Setting L.A.'s poetry in motion
Dana Gioia spent many years doing battle in that viper’s nest of bureaucrats and elected officials called Washington, D.C.
This fall the former chairman of the National Endowment for the Arts and L.A. native found himself back home. In a series of closed-door meetings, he was often on the receiving end of heated comments from people who can gleefully transform words into weapons.
“These are poets,” Gioia said. “Poets are temperamental people.”
The city of Los Angeles will name its first poet laureate Friday. Gioia is the chairman of the selection committee, composed of poets William Archila, Kate Gale, Douglas Kearney and Amy Uyematsu and novelist Carolyn See. All were appointed by Mayor Antonio Villaraigosa.
For weeks, via email and in two meetings at city offices on Bunker Hill, they’ve been debating the merits of a list of writers that includes “stand-up” poets and academic poets, surrealists and others. Paid $10,000 annually, the winner will become an official city bard and traveling teacher, tasked with making school visits and giving public readings.
For L.A.'s poetry community, which has been home to iconoclasts like Charles Bukowski and Wanda Coleman, it’s a watershed moment -- and one that was unexpected. Poets are used to anonymity. L.A. poets, far from the center of U.S. publishing in New York, feel even more neglected.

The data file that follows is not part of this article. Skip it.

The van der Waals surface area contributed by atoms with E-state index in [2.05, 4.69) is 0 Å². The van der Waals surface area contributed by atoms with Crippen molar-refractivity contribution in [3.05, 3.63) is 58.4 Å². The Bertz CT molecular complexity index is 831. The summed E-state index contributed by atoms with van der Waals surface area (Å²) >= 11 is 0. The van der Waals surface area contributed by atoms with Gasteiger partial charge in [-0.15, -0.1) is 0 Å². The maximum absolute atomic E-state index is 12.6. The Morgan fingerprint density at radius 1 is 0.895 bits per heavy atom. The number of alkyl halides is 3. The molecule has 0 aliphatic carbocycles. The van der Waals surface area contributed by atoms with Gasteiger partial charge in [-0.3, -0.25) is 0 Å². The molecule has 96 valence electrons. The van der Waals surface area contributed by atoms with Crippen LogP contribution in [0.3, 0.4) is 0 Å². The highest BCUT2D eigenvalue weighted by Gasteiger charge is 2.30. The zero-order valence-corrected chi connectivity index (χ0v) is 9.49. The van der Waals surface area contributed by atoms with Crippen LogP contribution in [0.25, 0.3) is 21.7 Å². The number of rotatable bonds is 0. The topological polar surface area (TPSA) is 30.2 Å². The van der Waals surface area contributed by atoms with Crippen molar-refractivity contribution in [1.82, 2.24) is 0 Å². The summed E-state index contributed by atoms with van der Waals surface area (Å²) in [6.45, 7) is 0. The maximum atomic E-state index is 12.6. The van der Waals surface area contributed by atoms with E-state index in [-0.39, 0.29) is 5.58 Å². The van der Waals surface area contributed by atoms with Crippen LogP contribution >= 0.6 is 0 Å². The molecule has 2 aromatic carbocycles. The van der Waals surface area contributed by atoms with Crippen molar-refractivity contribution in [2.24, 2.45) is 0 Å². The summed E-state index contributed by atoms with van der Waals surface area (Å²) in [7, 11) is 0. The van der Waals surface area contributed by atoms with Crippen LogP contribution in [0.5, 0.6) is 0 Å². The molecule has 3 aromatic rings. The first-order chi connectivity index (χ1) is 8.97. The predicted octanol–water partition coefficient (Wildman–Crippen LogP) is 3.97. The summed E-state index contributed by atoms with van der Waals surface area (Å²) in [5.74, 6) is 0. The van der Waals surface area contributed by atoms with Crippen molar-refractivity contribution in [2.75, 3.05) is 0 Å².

“Poets live here because they love this city,” said Bill Mohr, a poet and author of the history “Hold-Outs: The Los Angeles Poetry Renaissance 1948-1992.” “It’s nice to see the city spontaneously give some of that love back.”
At a time when the written word seems under threat, and when schools and libraries face funding cuts, the poet laureate will be a kind of city warrior for the art of the word.
“What it says is that language, literature, the ability to take words and articulate why we suffer and why we aspire and why we survive is essential to our culture,” Gioia said.
In the community of poets, the creation of a city poet laureate means all those things too but also something more practical: It will provide the kind of official recognition that can define a career and lead to legions of new readers.
The post, funded by the city’s Department of Cultural Affairs, is the brainchild of Villaraigosa. Most U.S. states have poet laureates, as do many cities, large and small, including Boston, Santa Fe, N.M.; San Francisco and Santa Barbara.
Gioia said the committee began by brainstorming a wish list of 11 candidates they wanted in the mix. All but one of those poets were among the 40 people who were nominated or applied.
“We have an amazingly diverse group,” he said. “You could cast a World War II bomber picture with the poets we have.”
The committee is judging the candidates by three criteria established by its members and the mayor’s office. The poet laureate must have achieved literary excellence, have a strong personal connection to Los Angeles and demonstrate a willingness to go out and serve the people of the city.